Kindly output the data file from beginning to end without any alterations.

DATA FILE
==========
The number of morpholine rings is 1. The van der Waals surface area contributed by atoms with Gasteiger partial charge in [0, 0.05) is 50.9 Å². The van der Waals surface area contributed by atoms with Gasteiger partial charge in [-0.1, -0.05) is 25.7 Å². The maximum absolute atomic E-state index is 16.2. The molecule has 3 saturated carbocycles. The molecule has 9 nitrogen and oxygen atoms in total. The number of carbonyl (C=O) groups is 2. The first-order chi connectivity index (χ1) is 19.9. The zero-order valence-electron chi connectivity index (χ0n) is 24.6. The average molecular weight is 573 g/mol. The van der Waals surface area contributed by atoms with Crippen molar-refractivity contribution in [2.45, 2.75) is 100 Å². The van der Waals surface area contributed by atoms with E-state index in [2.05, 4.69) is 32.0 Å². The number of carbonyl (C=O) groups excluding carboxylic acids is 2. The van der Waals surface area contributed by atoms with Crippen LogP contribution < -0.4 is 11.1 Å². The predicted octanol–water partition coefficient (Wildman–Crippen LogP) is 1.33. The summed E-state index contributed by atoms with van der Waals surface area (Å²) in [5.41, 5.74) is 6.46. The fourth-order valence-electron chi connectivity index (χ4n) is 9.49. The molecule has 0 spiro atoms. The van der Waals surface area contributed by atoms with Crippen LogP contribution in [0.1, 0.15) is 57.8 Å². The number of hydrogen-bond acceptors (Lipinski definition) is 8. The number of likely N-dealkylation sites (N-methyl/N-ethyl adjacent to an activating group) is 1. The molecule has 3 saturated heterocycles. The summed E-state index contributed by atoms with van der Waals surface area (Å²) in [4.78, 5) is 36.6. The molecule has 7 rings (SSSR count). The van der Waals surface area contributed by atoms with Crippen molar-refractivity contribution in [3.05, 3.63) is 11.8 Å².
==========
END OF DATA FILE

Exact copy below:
The number of morpholine rings is 1. The van der Waals surface area contributed by atoms with Gasteiger partial charge in [0, 0.05) is 50.9 Å². The van der Waals surface area contributed by atoms with Gasteiger partial charge in [-0.1, -0.05) is 25.7 Å². The maximum absolute atomic E-state index is 16.2. The molecule has 3 saturated carbocycles. The molecule has 9 nitrogen and oxygen atoms in total. The number of carbonyl (C=O) groups is 2. The first-order chi connectivity index (χ1) is 19.9. The zero-order valence-electron chi connectivity index (χ0n) is 24.6. The average molecular weight is 573 g/mol. The van der Waals surface area contributed by atoms with Crippen molar-refractivity contribution in [2.45, 2.75) is 100 Å². The van der Waals surface area contributed by atoms with E-state index in [2.05, 4.69) is 32.0 Å². The number of carbonyl (C=O) groups excluding carboxylic acids is 2. The van der Waals surface area contributed by atoms with Crippen LogP contribution < -0.4 is 11.1 Å². The predicted octanol–water partition coefficient (Wildman–Crippen LogP) is 1.33. The summed E-state index contributed by atoms with van der Waals surface area (Å²) in [5.41, 5.74) is 6.46. The fourth-order valence-electron chi connectivity index (χ4n) is 9.49. The molecule has 0 spiro atoms. The van der Waals surface area contributed by atoms with Crippen LogP contribution in [0.1, 0.15) is 57.8 Å². The number of hydrogen-bond acceptors (Lipinski definition) is 8. The number of likely N-dealkylation sites (N-methyl/N-ethyl adjacent to an activating group) is 1. The molecule has 3 saturated heterocycles. The summed E-state index contributed by atoms with van der Waals surface area (Å²) in [4.78, 5) is 36.6. The molecule has 7 rings (SSSR count). The van der Waals surface area contributed by atoms with Crippen molar-refractivity contribution in [3.05, 3.63) is 11.8 Å².